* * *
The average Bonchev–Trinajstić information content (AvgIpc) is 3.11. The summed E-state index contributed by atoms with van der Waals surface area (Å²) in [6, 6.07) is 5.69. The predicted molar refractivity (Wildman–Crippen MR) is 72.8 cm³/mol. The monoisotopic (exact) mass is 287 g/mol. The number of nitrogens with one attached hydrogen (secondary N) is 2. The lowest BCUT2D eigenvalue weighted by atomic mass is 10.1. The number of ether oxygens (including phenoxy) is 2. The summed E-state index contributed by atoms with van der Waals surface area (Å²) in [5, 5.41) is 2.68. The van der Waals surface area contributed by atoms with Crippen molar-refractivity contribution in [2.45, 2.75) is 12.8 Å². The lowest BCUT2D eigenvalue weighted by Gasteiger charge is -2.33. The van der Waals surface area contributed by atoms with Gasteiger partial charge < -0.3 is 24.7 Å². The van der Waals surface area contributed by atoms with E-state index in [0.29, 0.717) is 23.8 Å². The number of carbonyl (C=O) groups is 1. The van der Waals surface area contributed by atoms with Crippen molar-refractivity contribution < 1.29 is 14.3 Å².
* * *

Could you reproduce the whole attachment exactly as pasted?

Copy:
The average Bonchev–Trinajstić information content (AvgIpc) is 3.11. The summed E-state index contributed by atoms with van der Waals surface area (Å²) in [6, 6.07) is 5.69. The predicted molar refractivity (Wildman–Crippen MR) is 72.8 cm³/mol. The monoisotopic (exact) mass is 287 g/mol. The number of nitrogens with one attached hydrogen (secondary N) is 2. The lowest BCUT2D eigenvalue weighted by atomic mass is 10.1. The number of ether oxygens (including phenoxy) is 2. The summed E-state index contributed by atoms with van der Waals surface area (Å²) in [5, 5.41) is 2.68. The van der Waals surface area contributed by atoms with Crippen molar-refractivity contribution in [2.45, 2.75) is 12.8 Å². The lowest BCUT2D eigenvalue weighted by Gasteiger charge is -2.33. The van der Waals surface area contributed by atoms with Gasteiger partial charge < -0.3 is 24.7 Å². The van der Waals surface area contributed by atoms with E-state index in [0.29, 0.717) is 23.8 Å². The number of carbonyl (C=O) groups is 1. The van der Waals surface area contributed by atoms with Crippen molar-refractivity contribution < 1.29 is 14.3 Å².